The Southwestern Historical Quarterly, Volume 45, July 1941 - April, 1942 Page: 121
The following text was automatically extracted from the image on this page using optical character recognition software:
spelling is indicated with reference to a certain city: Canon City
(p. 77 and elsewhere), Canyon City (p. 400), and Cannon City
(Index, p. 499).
In places the composition is extremely weak. Occasionally
there is a series of sentences beginning with the same pronoun
and sometimes the writer changes both the pronoun and its
number without indicating any corresponding change in the
antecedent. For example, in summarizing the achievements of
the Legislature of the Territory of Jefferson he says: "It pro-
vided for twelve counties, nine of which were organized. It
incorporated Denver City and many roads and ditches. It pro-
vided for an ideal revenue system - a system that taxed every
occupation, except the two in which most of them were en-
gaged. It taxed every occupation except farming and mining.
They levied a poll tax of one dollar per person which turned
out to be very unpopular in some of the mountain districts.
They adopted what was in effect a protective tariff when they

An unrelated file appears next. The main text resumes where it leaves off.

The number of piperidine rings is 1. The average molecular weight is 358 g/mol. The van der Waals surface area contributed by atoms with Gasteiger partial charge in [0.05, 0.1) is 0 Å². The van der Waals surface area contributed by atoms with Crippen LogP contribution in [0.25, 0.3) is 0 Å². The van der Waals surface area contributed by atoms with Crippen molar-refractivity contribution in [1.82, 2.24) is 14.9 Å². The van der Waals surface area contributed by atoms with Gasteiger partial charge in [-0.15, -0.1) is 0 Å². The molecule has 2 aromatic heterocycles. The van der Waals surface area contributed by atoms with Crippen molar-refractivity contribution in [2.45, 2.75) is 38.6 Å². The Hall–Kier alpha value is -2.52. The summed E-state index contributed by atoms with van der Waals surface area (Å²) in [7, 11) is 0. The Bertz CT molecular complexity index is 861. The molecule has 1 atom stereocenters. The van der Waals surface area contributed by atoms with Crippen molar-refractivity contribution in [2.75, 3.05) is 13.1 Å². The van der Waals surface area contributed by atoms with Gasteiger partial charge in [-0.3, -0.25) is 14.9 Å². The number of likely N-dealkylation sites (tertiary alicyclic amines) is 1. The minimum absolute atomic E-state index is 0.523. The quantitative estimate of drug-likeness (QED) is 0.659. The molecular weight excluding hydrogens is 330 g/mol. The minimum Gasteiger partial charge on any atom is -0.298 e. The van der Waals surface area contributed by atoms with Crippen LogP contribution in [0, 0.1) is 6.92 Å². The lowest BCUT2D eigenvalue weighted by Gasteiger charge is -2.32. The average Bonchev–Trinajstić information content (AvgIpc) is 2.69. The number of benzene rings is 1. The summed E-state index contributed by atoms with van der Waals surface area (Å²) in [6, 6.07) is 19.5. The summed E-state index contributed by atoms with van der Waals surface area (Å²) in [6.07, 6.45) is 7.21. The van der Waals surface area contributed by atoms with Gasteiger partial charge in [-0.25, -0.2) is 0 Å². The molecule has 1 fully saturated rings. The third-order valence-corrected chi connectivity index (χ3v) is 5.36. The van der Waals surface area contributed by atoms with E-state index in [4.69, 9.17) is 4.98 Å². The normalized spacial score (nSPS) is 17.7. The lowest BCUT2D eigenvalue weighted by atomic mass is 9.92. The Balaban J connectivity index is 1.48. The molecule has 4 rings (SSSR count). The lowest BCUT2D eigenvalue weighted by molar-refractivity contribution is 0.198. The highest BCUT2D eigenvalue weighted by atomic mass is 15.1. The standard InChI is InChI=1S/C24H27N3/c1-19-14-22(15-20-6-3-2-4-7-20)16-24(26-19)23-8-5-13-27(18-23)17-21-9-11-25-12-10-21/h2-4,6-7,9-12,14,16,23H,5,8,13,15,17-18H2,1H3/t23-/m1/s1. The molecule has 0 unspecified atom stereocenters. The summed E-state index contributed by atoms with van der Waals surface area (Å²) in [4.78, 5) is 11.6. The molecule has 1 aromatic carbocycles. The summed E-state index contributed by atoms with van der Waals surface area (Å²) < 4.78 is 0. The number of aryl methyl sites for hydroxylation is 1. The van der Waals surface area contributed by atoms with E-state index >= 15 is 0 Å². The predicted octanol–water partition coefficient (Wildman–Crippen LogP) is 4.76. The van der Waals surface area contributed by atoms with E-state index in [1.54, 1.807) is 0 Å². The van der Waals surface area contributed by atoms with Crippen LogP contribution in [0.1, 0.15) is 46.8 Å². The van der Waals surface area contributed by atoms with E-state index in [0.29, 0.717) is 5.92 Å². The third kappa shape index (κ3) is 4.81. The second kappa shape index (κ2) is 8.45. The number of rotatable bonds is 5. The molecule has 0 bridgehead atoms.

levied a tax of one quarter of one per cent on all 'foreign'
merchandise sold" (p. 188).
L. A. MCGEE.
Sam Houston State Teachers College.
Here’s what’s next.
This issue can be searched. Note: Results may vary based on the legibility of text within the document.
Tools / Downloads
Get a copy of this page or view the extracted text.
Citing and Sharing
Basic information for referencing this web page. We also provide extended guidance on usage rights, references, copying or embedding.
Reference the current page of this Periodical.
Texas State Historical Association. The Southwestern Historical Quarterly, Volume 45, July 1941 - April, 1942, periodical, 1942; Austin, Texas. (texashistory.unt.edu/ark:/67531/metapth146053/m1/127/: accessed August 23, 2017), University of North Texas Libraries, The Portal to Texas History, texashistory.unt.edu; crediting Texas State Historical Association.